Fort McMurray school divisions struggling through staff shortages, crowded classrooms

Article content

Fort McMurray’s public and Catholic school leaders say they face a massive shortage of teachers and educational assistants, and both divisions say they either need a new school, expansions or portables to deal with surging enrolment.

Advertisement 2

Article content

Much of this swelling student growth is at the high school level, although every grade is reporting crowded classrooms. Annalee Nutter, superintendent of the Fort McMurray Public School Division (FMPSD), knows of at least one Grade 7 class with around 40 students.

Article content

“We want to be hopeful, but people are starting to move back east and they are finding jobs there as teachers. The salary is no longer competitive,” said Nutter. “More money is great, but it doesn’t help when we don’t have enough staff. This is Canada-wide.”

Nutter it was once easy to lure teachers from across Canada with lucrative salaries and benefits, but other regions are now just as competitive for teachers and educational staff.

Natasha MacArthur-Poole, superintendent of Fort McMurray Catholic School Division (FMCSD), is hopeful Keyano College’s education program will continue to help fill shortages, but each hiring period is a challenge for FMCSD.

Advertisement 3

Article content

She said the division was fully staffed at the start of the 2023-24 academic year. Maternity leave, sick leave and other personal circumstances have left FMCSD short-staffed and struggling to find replacements.

“Fort McMurray isn’t always a place where people want to come to be to start their teaching career, which has made finding teachers always a challenge,” said MacArthur-Poole. “Now all school divisions know the difficulties we’ve faced.”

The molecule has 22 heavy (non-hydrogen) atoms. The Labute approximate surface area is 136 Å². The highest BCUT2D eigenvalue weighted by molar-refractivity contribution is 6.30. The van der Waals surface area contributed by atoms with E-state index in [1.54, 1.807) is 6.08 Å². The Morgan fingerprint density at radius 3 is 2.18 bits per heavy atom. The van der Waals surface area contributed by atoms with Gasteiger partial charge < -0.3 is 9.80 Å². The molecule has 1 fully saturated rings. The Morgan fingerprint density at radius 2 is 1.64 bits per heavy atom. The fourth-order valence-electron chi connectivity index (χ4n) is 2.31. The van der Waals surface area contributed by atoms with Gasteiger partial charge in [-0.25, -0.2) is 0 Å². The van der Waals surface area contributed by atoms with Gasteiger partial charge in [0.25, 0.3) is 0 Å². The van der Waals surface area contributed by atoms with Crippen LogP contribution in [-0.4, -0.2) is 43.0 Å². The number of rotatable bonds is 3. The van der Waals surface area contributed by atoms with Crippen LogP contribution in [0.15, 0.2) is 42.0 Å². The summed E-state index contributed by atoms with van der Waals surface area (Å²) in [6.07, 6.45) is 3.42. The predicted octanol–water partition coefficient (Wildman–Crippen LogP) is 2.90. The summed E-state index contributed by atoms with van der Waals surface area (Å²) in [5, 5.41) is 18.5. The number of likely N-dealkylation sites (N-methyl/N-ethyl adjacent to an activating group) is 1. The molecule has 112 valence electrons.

This shortfall comes as both divisions experience massive growth in student enrolment. FMPSD has reported a 7.5 per cent growth, including a 21 per cent increase in students with complex or special needs.

Nutter says the division is advocating for the construction of a new school or expansions of current schools. The division is also trying to get funding for portables to deal with their growing student numbers. MacArthur-Poole said portables are needed at Holy Trinity High School, as well as the K-6 schools St. Kateri and Our Lady of the Rivers. There is a three-year waiting list for portables.

Advertisement 4

Article content

There are school divisions that have been waiting way longer than we have for portables and new schools, so I’m not even sure where we are in the in the queue,” said MacArthur-Poole.

Holy Trinity Catholic High School in Timberlea in Fort McMurray on Saturday, October 3, 2020. Laura Beamish/Fort McMurray Today/Postmedia Network

None of Fort McMurray’s schools have reached capacity levels that would justify the construction of a new school, but Catholic and public school leaders say they are approaching quickly those thresholds.

The Alberta government has promised to fund an expansion and modernization of Westwood Community High School, although Nutter is still waiting to hear details. MacArthur-Poole says there is no indication her request for portables, expansions or new schools will be fast-tracked.

Alberta’s current capital plan for schools does not include funding for a new school in Fort McMurray, but includes funding for preliminary designs for replacing Conseil scolaire Centre-Nord’s Ecole Boreale with a new K-12 school.

Advertisement 5

Article content

Province knows about Fort McMurray’s growth: Yao

Alberta Education Minister Demetrios Nicolaides said building more schools and staffing them are major priorities for the province, even as calls continued to come for the province to rethink its entire K-12 funding model.

Nicolaides said in a December interview “a lot of good things were set in motion” in 2023, including an overall 5.5 per cent boost to K-12 schools in February’s budget to help tackle student population growth. 

However, he confirmed he’s not considering scrapping Alberta’s weighted moving average funding formula. He is confident grants like the $30 million announced in late November will help fill funding gaps for fast-growing school divisions.

Advertisement 6

Article content

Tany Yao, UCP MLA for Fort McMurray-Wood Buffalo, agrees FMCSD and FMPSD needs new and updates schools. He is also concerned with how difficult it has been to hire new staff in many workplaces these days, including schools.

“We’re advocates for our communities and I’m very aware of our schools’ needs. We have a need for a few new schools in our region for sure,” said Yao. “The stresses are definitely in other communities more than ours, but that doesn’t mean that we should be excluded from any schools. These talks are happening.”

Get the news and events of Fort McMurray Wood Buffalo in your inbox every Friday morning by signing up for our newsletter.

[email protected]

Article content